Having really enjoyed 2018’s Chapel of Abhorrence, it’s with high expectations that I turned to Where Death Lies. It turns out they the band have exceeded these expectations with ease. Continue reading “Carnation – Where Death Lies (Review)”
Oceans are an interesting band. Their music consists of an engaging combination of diverse influences, all wrapped together with coherent skill. Elements of death metal, melodic metal, melodic doom, nu-metal, and progressive metal can all be heard. Think of Continue reading “Oceans – The Sun and the Cold (Review)”
Rogga Johansson is a man of many bands – listing groups like Paganizer, Down Among the Dead Men, and Echelon only scratches the surface. Not content with his many, many projects, he also has this eponymously named new album. As you would expect, it’s death metal, pure and undiluted. Continue reading “Rogga Johansson – Entrance to the Otherwhere (Review)”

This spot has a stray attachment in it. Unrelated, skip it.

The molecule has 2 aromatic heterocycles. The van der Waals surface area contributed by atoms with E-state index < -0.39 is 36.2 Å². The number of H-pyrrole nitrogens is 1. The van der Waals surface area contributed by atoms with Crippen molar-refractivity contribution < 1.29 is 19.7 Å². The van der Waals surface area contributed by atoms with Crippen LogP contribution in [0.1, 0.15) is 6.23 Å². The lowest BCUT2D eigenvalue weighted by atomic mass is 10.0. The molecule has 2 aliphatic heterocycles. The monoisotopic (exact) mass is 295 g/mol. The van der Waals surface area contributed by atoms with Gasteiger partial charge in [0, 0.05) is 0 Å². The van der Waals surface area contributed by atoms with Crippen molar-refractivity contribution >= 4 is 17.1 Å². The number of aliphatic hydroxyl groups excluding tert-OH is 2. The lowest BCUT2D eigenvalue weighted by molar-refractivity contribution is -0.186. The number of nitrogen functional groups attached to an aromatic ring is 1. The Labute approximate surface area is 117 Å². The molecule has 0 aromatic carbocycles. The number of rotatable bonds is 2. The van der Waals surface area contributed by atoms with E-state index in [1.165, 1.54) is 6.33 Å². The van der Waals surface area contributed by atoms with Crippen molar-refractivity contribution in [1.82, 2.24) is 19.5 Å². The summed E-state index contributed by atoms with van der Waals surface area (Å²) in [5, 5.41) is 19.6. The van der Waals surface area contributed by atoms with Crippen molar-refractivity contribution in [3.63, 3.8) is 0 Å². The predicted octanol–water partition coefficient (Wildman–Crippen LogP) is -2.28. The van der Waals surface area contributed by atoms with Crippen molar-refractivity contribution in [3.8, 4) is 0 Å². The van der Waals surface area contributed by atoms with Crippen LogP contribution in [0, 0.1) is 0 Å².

Hex are a band that play a base of death metal that’s been infused with doom. It is, in general terms at least, a mix of old-school bands such as Paradise Lost, Bolt Thrower, Behemoth, Hypocrisy, and Dismember, with a few others thrown in too. Continue reading “Hex – God Has No Name (Review)”
Stygian Obsession play old-school death metal that’s bolstered by blackened atmospherics. Ugly, otherworldly nightmares are made manifest through the band’s music; Form Is Void is murky and atmospheric, full of harrowing sounds and dark moods. Continue reading “Stygian Obsession – Form Is Void (Review)”
Featuring just two songs and lasting under 13 minutes, Vacivus use the time wisely to show off their dark brand of blackened death metal.
Rising up from the underground like some forgotten demigod of war and malevolent slaughter, the music of Vacivus is shrouded in a filthy blackened aura that coats the music like a Continue reading “Vacivus – Nuclear Chaos (Review)”